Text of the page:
Clay Maitland

On a quest for quality in shipping

UN should back off on private security

It is a bit rich, all this carping criticism from the United Nations about the private security sector, suggesting that it is open to trigger-happy criminals to get in on the act in the absence of that wonderful bureaucratic solution to all the world’s ills – “regulation”. Continue reading

Go the scenic route

Go to any coastal surveillance station and examine the tracks of shipping passing up and down. Notice anything? They are all following exactly the same track , that decreed by their computer software as being the shortest distance between their departure and arrival ports. Continue reading

Movement on the ground, at last?

Like that wonderful nonsense song, “Yes, We Have No Bananas”, international anti-piracy policy has had its internal contradictions. It has often been recognized that piracy off Somalia could not be defeated without an improvement in national security in the Horn of Africa’s most chaotic nation. Continue reading

A little disruption does you good

Well, it took long enough to get to this situation, but at long last helicopters from the EU Naval Force off Somalia have been given the green light for some disruption of pirate activities on the Somali shore. Continue reading

Maritime TV – Piracy and armed guards

You need to enable frames to view this content… Continue reading

A bit of pirate-proofing

The newsletter of the Confederation of European Shipmasters’ Association has, over the past few years, been a useful indicator of what senior officers actually think about such matters as criminalisation and piracy. Continue reading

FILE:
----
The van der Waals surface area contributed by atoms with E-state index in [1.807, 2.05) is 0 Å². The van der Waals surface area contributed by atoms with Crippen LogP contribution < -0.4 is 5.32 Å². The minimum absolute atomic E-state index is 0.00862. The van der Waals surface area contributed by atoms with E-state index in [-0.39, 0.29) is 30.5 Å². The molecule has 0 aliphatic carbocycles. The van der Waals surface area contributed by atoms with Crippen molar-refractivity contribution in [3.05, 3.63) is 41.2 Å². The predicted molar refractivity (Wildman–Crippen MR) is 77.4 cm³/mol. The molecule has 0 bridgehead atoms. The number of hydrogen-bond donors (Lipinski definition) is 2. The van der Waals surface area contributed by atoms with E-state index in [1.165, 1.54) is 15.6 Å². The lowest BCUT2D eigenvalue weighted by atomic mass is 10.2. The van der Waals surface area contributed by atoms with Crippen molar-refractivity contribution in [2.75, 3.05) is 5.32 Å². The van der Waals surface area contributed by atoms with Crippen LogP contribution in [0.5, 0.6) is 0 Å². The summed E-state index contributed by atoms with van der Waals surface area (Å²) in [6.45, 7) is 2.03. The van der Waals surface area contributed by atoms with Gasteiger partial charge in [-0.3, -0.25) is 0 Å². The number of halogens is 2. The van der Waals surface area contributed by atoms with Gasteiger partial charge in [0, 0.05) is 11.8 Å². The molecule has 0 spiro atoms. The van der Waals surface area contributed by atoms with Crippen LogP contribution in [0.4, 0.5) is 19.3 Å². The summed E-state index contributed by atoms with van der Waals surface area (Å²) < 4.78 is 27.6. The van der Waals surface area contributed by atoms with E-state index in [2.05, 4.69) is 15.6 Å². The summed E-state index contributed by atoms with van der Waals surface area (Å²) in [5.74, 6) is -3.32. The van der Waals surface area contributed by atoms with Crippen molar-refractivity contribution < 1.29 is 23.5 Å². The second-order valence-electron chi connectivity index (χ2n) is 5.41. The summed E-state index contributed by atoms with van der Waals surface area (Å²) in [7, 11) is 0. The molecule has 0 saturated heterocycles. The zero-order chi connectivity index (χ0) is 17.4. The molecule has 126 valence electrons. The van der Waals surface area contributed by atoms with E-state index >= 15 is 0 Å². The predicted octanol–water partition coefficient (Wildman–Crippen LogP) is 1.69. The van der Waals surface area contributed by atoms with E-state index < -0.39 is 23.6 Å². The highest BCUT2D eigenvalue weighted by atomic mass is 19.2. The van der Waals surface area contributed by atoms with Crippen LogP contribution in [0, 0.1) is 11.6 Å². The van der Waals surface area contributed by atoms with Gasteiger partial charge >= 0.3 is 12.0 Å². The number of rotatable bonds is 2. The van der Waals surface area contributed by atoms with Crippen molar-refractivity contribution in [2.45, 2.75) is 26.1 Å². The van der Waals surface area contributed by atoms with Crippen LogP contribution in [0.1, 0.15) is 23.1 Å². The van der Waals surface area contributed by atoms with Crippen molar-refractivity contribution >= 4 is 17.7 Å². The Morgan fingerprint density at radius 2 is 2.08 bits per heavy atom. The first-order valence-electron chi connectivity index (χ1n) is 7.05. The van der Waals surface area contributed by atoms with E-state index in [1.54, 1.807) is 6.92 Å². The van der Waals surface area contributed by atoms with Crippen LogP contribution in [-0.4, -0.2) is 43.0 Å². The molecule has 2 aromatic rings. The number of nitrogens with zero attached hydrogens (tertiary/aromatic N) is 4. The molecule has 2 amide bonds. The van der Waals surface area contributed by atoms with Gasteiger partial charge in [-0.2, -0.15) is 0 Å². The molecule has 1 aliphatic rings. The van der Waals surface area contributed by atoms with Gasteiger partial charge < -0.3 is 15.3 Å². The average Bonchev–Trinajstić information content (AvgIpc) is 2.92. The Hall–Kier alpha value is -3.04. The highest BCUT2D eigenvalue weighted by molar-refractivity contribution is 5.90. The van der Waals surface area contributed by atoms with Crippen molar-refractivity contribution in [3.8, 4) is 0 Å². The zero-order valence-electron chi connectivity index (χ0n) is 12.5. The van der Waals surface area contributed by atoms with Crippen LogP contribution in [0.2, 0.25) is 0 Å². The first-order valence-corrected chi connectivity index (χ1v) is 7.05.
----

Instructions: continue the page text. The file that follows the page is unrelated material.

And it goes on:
The silence of the lambs

In what Britons call a leader, and what we Yanks call an editorial, I have been somewhat taken to task by Lloyd’s List. On March 22nd, the leader’s author “take[s] exception” to my statement, made at CMA in Connecticut, that industry trade associations have been strangely silent when it came to positive measures that could be taken against the spread of piracy. Interestingly, in another leader (editorial) five days later, Lloyd’s List seemed to acknowledge the force of my comments. Continue reading

Changing the Rules of Engagement

Piracy is expanding to West Africa; nine attacks were reported in February, double the number in the month before. Piracy is also well-entrenched in Southeast Asia, which recorded 31.5% of all incidents worldwide over the past twelve months to the end of January. Continue reading

Piracy panel debate at CMA

Cruise disasters – transparency essential

Disasters, like buses, have a nasty habit of coming along in numbers and there must be a certain sympathy for the poor Costa brand, with the somewhat scorched Costa Allegra sitting disabled and sans electrical power in the Seychelles as her passengers recount stories of their ordeal to enthusiastic TV reporters. Continue reading

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